One of the things I like about these kinds of discussions is the way experts suddenly appear. My background focuses more on plants and birds than insects. I see Wikipedia does not have an article for for Hadrotettix, and almost all the labeled pictures coming up through Google are referred to H. trifasciatus. That just doesn’t quite match Jane’s picture, to my eye. However, Trimerotropis pallidipennis has a Wikipedia article noting its extensive range from Argentina to British Columbia, and stating that it us known as an irruptive species–large numbers suddenly appear at irregular intervals. A piece of circumstantial evidence to support Art’s identification. I don’t remember what characters were used to key out grasshoppers–it’s been about ten years from my one and only entomology lab course–but I’m sure it involves high magnification and large reference volumes. I do remember having to count the tarsal segments on beetle legs. Birds are much easier to ID, especially in the hand.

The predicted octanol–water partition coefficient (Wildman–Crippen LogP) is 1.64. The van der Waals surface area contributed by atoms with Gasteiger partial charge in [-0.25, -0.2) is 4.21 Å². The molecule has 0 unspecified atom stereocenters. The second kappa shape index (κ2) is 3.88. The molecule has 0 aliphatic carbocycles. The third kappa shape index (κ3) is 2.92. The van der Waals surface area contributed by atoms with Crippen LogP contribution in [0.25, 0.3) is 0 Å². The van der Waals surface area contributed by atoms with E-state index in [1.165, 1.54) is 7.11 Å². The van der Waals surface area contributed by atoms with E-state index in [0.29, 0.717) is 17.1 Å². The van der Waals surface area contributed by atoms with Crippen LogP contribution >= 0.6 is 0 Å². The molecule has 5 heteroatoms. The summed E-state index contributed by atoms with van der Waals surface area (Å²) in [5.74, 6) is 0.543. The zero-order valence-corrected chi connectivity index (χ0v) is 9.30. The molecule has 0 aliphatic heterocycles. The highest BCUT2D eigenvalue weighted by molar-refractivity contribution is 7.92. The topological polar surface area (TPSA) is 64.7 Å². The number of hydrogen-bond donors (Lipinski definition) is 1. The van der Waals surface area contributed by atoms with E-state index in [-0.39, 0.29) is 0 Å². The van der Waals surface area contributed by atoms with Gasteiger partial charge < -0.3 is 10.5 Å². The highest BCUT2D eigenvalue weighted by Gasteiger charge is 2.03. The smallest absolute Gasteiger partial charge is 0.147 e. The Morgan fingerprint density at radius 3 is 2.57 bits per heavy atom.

• Art Frost Says:

        Not quite an expert here: case in point, the ID possibilities were from a flawed memory. Hadrotettix is out; Trimerotropis is probably the correct genus. The species _may_ be pallidipennis, but we’d need to see the hind tibia and hind wing to be sure. Jane: if you saw the critter in flight, was the hind wing yellow at the base? If so, pallidipennis becomes one of about two dozen possibilities.

  9. janelindskold Says:

    Best I can answer about the color of the hind wing is that when the darn things fly the wings are of a pale hue. Beyond that, I’m too busy dodging the darn things.

    My hunter/gatherer side keeps wondering if these are an edible variety. My husband then looks at me suspiciously and inspects his food with great care.

    • Art Frost Says:

      Many grasshopper species are hosts to parasitic nematodes; humans eating them isn’t a good idea.

      • Heteromeles Says:

        Good idea to cook them very thoroughly, I suspect.

      • janelindskold Says:

        Don’t worry… I was being silly (mostly). I’d check carefully. After all, not all snails are edible… And mushrooms…

        And even “friendly” foods like potatoes can be bad for you if prepared incorrectly.